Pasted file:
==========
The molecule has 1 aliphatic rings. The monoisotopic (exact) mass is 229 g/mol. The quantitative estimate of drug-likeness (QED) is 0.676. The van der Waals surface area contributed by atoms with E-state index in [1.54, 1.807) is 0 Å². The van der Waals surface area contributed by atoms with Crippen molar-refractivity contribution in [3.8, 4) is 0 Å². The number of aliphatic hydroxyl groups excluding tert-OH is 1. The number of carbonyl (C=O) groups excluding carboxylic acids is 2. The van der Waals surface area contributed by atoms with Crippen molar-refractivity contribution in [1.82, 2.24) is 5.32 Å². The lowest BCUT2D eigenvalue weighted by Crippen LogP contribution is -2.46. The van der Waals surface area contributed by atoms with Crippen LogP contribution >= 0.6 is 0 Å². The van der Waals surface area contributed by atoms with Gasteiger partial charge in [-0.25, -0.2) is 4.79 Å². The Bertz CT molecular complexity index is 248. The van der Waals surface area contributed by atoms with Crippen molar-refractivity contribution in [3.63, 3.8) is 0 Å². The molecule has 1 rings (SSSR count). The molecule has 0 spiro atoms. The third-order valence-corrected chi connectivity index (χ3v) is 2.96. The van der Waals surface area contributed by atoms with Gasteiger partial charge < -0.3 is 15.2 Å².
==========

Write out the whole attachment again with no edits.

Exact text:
The molecule has 1 aliphatic rings. The monoisotopic (exact) mass is 229 g/mol. The quantitative estimate of drug-likeness (QED) is 0.676. The van der Waals surface area contributed by atoms with E-state index in [1.54, 1.807) is 0 Å². The van der Waals surface area contributed by atoms with Crippen molar-refractivity contribution in [3.8, 4) is 0 Å². The number of aliphatic hydroxyl groups excluding tert-OH is 1. The number of carbonyl (C=O) groups excluding carboxylic acids is 2. The van der Waals surface area contributed by atoms with Crippen molar-refractivity contribution in [1.82, 2.24) is 5.32 Å². The lowest BCUT2D eigenvalue weighted by Crippen LogP contribution is -2.46. The van der Waals surface area contributed by atoms with Crippen LogP contribution >= 0.6 is 0 Å². The van der Waals surface area contributed by atoms with Gasteiger partial charge in [-0.25, -0.2) is 4.79 Å². The Bertz CT molecular complexity index is 248. The van der Waals surface area contributed by atoms with Crippen molar-refractivity contribution in [3.63, 3.8) is 0 Å². The molecule has 1 rings (SSSR count). The molecule has 0 spiro atoms. The third-order valence-corrected chi connectivity index (χ3v) is 2.96. The van der Waals surface area contributed by atoms with Gasteiger partial charge < -0.3 is 15.2 Å².